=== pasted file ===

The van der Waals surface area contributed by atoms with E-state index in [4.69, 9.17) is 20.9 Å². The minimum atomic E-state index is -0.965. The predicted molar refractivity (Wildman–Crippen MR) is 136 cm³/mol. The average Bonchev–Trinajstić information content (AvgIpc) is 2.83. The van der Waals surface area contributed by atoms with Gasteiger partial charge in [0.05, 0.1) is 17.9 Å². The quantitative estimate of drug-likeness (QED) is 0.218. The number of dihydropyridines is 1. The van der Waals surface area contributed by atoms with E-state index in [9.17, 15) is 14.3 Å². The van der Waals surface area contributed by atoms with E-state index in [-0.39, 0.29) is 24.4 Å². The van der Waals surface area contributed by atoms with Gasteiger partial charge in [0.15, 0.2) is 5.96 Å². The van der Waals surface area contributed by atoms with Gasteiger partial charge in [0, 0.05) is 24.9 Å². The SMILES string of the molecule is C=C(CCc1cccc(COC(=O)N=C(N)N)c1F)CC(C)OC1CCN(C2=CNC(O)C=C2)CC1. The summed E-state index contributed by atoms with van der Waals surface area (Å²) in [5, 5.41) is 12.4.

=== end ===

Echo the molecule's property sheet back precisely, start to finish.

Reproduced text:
The van der Waals surface area contributed by atoms with E-state index in [4.69, 9.17) is 20.9 Å². The minimum atomic E-state index is -0.965. The predicted molar refractivity (Wildman–Crippen MR) is 136 cm³/mol. The average Bonchev–Trinajstić information content (AvgIpc) is 2.83. The van der Waals surface area contributed by atoms with Gasteiger partial charge in [0.05, 0.1) is 17.9 Å². The quantitative estimate of drug-likeness (QED) is 0.218. The number of dihydropyridines is 1. The van der Waals surface area contributed by atoms with E-state index in [9.17, 15) is 14.3 Å². The van der Waals surface area contributed by atoms with E-state index in [-0.39, 0.29) is 24.4 Å². The van der Waals surface area contributed by atoms with Gasteiger partial charge in [0.15, 0.2) is 5.96 Å². The van der Waals surface area contributed by atoms with Gasteiger partial charge in [0, 0.05) is 24.9 Å². The SMILES string of the molecule is C=C(CCc1cccc(COC(=O)N=C(N)N)c1F)CC(C)OC1CCN(C2=CNC(O)C=C2)CC1. The summed E-state index contributed by atoms with van der Waals surface area (Å²) in [5, 5.41) is 12.4.